Bewildering Stories

Change the text color

Change the background
color to:

Saving Me

by Paul Williams

It was a normal raid on a normal night. That meant rain and nervous horses. It meant the coach travelling more slowly because of the conditions and thus being easier to ambush. It meant three men riding up alongside the coach and pointing a pistol at the driver. It meant one man standing at the front whilst the other two relieved the coach’s occupants of their jewellery, cash and expensive clothing.

Then all three rode away into the rain.

Stevens took the scenic route home, just in case anyone had followed although it would be a brave person to attempt that. He said goodbye to the others at the crossroads after retrieving his share of the loot. Back home he put the stolen merchandise in a chest in the living room. The servants knew better than to ask questions. When the chest was full he would take it to his contacts and sell for a large profit.

He sat down, with a glass of wine and started to relax.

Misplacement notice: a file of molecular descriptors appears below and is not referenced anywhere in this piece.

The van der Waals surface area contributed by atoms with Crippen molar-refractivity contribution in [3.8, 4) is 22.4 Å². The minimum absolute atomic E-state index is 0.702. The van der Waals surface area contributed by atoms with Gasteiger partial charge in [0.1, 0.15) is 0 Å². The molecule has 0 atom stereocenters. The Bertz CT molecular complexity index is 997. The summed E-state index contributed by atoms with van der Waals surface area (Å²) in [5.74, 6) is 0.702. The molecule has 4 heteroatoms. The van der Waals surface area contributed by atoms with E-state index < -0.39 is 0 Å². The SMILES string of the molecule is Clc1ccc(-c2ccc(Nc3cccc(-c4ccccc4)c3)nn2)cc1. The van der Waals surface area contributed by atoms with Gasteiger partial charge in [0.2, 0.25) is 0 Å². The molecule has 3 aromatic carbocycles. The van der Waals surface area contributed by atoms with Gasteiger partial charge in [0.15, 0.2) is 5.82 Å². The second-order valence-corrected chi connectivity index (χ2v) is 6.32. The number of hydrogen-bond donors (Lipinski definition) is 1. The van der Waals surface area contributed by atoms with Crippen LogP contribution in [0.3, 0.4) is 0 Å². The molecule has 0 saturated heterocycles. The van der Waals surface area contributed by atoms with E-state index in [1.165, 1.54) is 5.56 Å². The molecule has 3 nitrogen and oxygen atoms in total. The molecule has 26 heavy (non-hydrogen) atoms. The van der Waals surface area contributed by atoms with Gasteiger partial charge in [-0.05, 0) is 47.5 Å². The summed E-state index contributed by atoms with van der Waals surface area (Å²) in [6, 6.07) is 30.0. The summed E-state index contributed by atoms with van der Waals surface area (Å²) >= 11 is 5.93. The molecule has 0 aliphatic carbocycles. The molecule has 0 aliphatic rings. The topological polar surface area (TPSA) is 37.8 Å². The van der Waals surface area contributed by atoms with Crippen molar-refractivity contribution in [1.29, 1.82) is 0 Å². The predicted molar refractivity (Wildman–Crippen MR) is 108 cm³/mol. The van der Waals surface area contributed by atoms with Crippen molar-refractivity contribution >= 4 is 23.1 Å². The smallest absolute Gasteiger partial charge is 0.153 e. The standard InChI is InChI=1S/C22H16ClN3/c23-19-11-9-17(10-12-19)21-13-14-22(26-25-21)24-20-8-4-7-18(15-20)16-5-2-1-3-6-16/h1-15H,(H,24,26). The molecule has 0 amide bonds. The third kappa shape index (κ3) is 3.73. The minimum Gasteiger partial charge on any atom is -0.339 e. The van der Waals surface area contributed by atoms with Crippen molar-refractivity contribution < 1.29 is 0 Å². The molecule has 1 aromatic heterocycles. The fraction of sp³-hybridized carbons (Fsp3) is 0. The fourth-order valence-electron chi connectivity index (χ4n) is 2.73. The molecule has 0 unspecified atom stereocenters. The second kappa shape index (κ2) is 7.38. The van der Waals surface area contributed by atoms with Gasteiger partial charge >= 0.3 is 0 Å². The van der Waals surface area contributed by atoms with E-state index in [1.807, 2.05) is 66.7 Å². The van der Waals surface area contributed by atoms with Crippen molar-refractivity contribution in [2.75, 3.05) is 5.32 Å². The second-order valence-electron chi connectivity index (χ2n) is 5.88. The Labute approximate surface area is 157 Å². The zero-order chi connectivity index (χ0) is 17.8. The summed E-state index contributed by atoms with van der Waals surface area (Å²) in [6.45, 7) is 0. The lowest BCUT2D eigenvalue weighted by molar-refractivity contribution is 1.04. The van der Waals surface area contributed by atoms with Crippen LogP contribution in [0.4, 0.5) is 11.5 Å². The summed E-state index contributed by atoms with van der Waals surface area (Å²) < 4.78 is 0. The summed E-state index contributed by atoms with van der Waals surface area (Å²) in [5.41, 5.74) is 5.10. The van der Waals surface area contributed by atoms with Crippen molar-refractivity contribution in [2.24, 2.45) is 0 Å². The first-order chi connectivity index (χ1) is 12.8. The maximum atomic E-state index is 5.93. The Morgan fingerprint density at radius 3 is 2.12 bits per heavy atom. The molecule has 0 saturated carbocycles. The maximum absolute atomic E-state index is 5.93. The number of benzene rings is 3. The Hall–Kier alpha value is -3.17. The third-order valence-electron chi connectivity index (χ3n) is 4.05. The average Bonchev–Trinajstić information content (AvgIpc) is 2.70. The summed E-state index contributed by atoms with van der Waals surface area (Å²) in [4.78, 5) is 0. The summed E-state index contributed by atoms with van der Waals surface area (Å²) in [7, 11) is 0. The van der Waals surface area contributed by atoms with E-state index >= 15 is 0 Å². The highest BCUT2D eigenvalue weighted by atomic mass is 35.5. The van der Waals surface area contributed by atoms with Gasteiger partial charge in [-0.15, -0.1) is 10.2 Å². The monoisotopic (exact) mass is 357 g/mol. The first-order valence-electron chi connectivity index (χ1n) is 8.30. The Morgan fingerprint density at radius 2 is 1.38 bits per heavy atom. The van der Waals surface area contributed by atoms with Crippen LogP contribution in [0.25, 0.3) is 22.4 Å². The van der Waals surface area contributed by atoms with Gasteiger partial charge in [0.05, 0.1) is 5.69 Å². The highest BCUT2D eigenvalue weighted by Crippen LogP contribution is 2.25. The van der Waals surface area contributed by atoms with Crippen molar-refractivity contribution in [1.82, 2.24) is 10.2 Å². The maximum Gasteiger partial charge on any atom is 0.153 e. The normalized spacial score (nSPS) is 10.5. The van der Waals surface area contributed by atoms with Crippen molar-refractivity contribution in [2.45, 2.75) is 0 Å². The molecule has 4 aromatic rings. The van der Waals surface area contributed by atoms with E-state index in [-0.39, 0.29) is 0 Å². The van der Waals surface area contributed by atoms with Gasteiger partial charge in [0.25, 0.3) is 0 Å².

Until the voice spoke to him.

There was nobody in the room, of that he was certain. Nobody outside, they could not be heard through the window anyway, and nobody on the stairs.

So he had to be imagining things.

“I am you,” said the voice clearly. “I know what happens.”

Stevens nervously quaffed some more wine. “Do you indeed?” he asked. “Then pray enlighten me.”

It had been a risky endeavour, and Barry couldn’t believe that he had now made contact. Years of practice had gone into this. The hypnotist had advised against it and so had everyone else, including that game show host when he had foolishly accepted an invitation to appear on national television.

Barry didn’t like people making fun of him. Especially when he was right. Especially when he knew and they chose not to believe.